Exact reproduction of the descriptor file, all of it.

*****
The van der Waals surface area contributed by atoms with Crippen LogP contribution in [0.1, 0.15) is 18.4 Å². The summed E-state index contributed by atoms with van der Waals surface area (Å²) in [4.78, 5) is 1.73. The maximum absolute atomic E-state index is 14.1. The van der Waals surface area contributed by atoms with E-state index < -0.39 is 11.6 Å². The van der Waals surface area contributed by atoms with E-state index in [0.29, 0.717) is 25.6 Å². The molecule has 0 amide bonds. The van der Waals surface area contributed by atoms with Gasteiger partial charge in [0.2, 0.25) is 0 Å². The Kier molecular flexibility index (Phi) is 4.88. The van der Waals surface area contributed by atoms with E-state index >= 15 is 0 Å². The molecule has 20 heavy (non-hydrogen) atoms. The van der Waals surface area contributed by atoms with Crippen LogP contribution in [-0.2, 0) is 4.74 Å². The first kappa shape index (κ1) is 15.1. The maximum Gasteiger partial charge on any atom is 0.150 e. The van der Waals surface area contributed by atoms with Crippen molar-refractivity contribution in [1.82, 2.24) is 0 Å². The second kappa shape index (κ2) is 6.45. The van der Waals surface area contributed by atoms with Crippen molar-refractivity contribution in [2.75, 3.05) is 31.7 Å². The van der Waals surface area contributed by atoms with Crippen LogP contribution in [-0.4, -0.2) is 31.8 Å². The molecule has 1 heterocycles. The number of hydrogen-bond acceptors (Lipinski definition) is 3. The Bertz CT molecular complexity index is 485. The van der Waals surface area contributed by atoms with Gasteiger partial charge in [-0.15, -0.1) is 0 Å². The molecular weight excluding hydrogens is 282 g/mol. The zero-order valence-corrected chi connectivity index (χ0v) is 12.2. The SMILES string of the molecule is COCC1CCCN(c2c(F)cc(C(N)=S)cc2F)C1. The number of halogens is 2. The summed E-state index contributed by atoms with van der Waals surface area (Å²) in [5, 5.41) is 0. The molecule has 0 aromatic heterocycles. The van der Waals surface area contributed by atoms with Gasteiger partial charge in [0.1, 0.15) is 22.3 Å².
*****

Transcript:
The van der Waals surface area contributed by atoms with Crippen LogP contribution in [0.1, 0.15) is 18.4 Å². The summed E-state index contributed by atoms with van der Waals surface area (Å²) in [4.78, 5) is 1.73. The maximum absolute atomic E-state index is 14.1. The van der Waals surface area contributed by atoms with E-state index < -0.39 is 11.6 Å². The van der Waals surface area contributed by atoms with E-state index in [0.29, 0.717) is 25.6 Å². The molecule has 0 amide bonds. The van der Waals surface area contributed by atoms with Gasteiger partial charge in [0.2, 0.25) is 0 Å². The Kier molecular flexibility index (Phi) is 4.88. The van der Waals surface area contributed by atoms with E-state index >= 15 is 0 Å². The molecule has 20 heavy (non-hydrogen) atoms. The van der Waals surface area contributed by atoms with Crippen LogP contribution in [-0.2, 0) is 4.74 Å². The first kappa shape index (κ1) is 15.1. The maximum Gasteiger partial charge on any atom is 0.150 e. The van der Waals surface area contributed by atoms with Crippen molar-refractivity contribution in [1.82, 2.24) is 0 Å². The second kappa shape index (κ2) is 6.45. The van der Waals surface area contributed by atoms with Crippen molar-refractivity contribution in [2.75, 3.05) is 31.7 Å². The van der Waals surface area contributed by atoms with Crippen LogP contribution in [-0.4, -0.2) is 31.8 Å². The molecule has 1 heterocycles. The number of hydrogen-bond acceptors (Lipinski definition) is 3. The Bertz CT molecular complexity index is 485. The van der Waals surface area contributed by atoms with Gasteiger partial charge in [-0.15, -0.1) is 0 Å². The molecular weight excluding hydrogens is 282 g/mol. The zero-order valence-corrected chi connectivity index (χ0v) is 12.2. The SMILES string of the molecule is COCC1CCCN(c2c(F)cc(C(N)=S)cc2F)C1. The number of halogens is 2. The summed E-state index contributed by atoms with van der Waals surface area (Å²) in [5, 5.41) is 0. The molecule has 0 aromatic heterocycles. The van der Waals surface area contributed by atoms with Gasteiger partial charge in [0.1, 0.15) is 22.3 Å².